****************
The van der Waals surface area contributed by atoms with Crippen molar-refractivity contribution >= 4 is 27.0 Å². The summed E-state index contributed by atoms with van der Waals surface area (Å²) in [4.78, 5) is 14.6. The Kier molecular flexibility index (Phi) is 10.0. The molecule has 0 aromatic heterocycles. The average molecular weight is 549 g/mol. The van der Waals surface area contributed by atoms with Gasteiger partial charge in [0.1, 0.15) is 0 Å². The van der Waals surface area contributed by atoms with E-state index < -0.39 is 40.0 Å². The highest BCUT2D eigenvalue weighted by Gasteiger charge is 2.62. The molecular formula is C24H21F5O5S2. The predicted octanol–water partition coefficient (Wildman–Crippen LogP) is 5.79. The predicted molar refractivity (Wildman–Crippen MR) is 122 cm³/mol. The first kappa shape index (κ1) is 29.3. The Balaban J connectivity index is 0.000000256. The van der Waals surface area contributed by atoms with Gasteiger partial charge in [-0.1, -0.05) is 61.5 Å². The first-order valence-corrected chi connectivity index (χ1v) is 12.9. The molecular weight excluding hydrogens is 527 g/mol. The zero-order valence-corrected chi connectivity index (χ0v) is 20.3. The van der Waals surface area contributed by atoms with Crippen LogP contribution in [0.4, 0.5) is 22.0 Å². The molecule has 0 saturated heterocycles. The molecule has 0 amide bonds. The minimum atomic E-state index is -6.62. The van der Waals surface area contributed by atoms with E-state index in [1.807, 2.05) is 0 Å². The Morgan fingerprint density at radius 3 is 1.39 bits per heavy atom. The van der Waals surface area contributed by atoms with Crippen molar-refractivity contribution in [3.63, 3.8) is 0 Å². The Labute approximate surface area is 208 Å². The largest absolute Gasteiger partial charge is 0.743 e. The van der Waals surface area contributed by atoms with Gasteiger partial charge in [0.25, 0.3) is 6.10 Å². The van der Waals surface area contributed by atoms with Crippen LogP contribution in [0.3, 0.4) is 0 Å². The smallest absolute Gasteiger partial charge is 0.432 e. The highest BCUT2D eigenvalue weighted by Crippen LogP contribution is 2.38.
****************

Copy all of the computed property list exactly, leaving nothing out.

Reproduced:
The van der Waals surface area contributed by atoms with Crippen molar-refractivity contribution >= 4 is 27.0 Å². The summed E-state index contributed by atoms with van der Waals surface area (Å²) in [4.78, 5) is 14.6. The Kier molecular flexibility index (Phi) is 10.0. The molecule has 0 aromatic heterocycles. The average molecular weight is 549 g/mol. The van der Waals surface area contributed by atoms with Gasteiger partial charge in [0.1, 0.15) is 0 Å². The van der Waals surface area contributed by atoms with E-state index < -0.39 is 40.0 Å². The highest BCUT2D eigenvalue weighted by Gasteiger charge is 2.62. The molecular formula is C24H21F5O5S2. The predicted octanol–water partition coefficient (Wildman–Crippen LogP) is 5.79. The predicted molar refractivity (Wildman–Crippen MR) is 122 cm³/mol. The first kappa shape index (κ1) is 29.3. The Balaban J connectivity index is 0.000000256. The van der Waals surface area contributed by atoms with Gasteiger partial charge in [-0.1, -0.05) is 61.5 Å². The first-order valence-corrected chi connectivity index (χ1v) is 12.9. The molecular weight excluding hydrogens is 527 g/mol. The zero-order valence-corrected chi connectivity index (χ0v) is 20.3. The van der Waals surface area contributed by atoms with Crippen LogP contribution in [0.4, 0.5) is 22.0 Å². The molecule has 0 saturated heterocycles. The molecule has 0 amide bonds. The minimum atomic E-state index is -6.62. The van der Waals surface area contributed by atoms with E-state index in [1.807, 2.05) is 0 Å². The Morgan fingerprint density at radius 3 is 1.39 bits per heavy atom. The van der Waals surface area contributed by atoms with Crippen molar-refractivity contribution in [3.63, 3.8) is 0 Å². The Labute approximate surface area is 208 Å². The largest absolute Gasteiger partial charge is 0.743 e. The van der Waals surface area contributed by atoms with Gasteiger partial charge in [0.25, 0.3) is 6.10 Å². The van der Waals surface area contributed by atoms with Crippen LogP contribution in [0.3, 0.4) is 0 Å². The smallest absolute Gasteiger partial charge is 0.432 e. The highest BCUT2D eigenvalue weighted by Crippen LogP contribution is 2.38.